Do The Right Thing
1989's most controversial film shows current race relations in America. Wavering between middle-class and street values, it doesn't advocate liberalism or militancy. Some characters are sympathetic, others not, and some do bad things. Don't expect answers, but if you leave the film feeling intolerant, you didn't watch.
Set during one long, hot day in Bedford-Stuyevesant, a tough Brooklyn neighborhood, it gives us a backdrop like urban movies' of the Depression. People know and accept each other and their problems, and have a sense of community.
Except for two businesses, the neighborhood is black. At Sal's Famous Pizza, Sal (Aiello), a tough guy who wants to get along, boasts, "These people grow up on my pizza." In private, one of his sons is vocally racist. Sal's community ambassador is a likable young black delivery man, Mookie (Lee). Nearby, in a store boarded up for years, a Korean family opens a fruit-&-vegetable stand.
We also meet Da Mayor (Davis), who knows everyone; Buggin' Out (Esposito), a vocal militant; Radio Raheem (Nunn), whose boom-box gives him a musical cocoon; Mother Sister (Dee), the neighborhood witch; a local disk jockey; a retarded street vendor of photos of M.L. King Jr. and Malcolm X; and three old guys on the corner who comment, slowly and at length, as the story develops.
Now, old hurts are remembered, tensions mount, and racial violence erupts. More important than the violence is that Lee doesn't suggest what to think, but deliberately provides surprising twists. The open-ended movie isn't filled with brotherly love, nor hate, but shows weary cynicism that's been on us for years. The 1960s' hopes are gone, and we now doubt the races will get along. Instead, rifts divide the middle classes of all races from the inner cities, and no administration gives hope to the poor. This honest, unsentimental story about people left behind is a well made film, well-acted by an ensemble cast. Aiello is brillliant as Sal, and, in the movie's finale, he and Mookie hold out hope that something has been learned. Lee's writing and direction are masterful. Finally, we understand how and why everything happened. Lee doesn't ask us to forgive, or to choose sides, but takes pains to be fair, in a story that shows us society itself is unfair. Lee seems to hope we will identify with others' fears and frustrations.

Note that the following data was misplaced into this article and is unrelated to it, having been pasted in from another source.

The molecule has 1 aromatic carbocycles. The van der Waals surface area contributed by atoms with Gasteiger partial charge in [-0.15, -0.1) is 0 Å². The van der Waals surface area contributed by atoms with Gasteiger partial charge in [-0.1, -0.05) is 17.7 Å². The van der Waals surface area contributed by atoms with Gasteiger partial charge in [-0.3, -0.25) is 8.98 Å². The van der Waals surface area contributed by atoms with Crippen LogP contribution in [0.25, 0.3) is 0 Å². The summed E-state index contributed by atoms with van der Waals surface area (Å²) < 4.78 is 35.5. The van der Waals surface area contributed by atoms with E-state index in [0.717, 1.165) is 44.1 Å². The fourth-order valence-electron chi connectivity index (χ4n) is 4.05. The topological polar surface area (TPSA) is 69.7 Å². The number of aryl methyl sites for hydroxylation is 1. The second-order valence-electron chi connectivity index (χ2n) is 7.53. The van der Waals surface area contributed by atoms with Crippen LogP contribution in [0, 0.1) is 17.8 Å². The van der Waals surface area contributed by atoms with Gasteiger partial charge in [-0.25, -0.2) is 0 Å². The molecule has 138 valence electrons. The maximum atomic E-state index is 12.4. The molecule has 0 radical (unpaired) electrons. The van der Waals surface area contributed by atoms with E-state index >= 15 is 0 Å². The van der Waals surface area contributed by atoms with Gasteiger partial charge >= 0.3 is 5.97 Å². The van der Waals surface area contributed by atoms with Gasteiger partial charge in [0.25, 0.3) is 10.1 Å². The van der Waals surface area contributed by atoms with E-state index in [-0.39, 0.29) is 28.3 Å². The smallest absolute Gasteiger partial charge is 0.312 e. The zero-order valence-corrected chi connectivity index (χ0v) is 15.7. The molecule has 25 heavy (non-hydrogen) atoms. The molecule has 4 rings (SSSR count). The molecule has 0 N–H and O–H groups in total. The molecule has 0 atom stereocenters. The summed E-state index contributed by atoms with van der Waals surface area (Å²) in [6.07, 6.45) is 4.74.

Danny Aiello, Ossie Davis, Ruby Dee, Richard Edson, Giancarlo Esposito, Spike Lee, Bill Nu
Spike Lee, Do the right thing,
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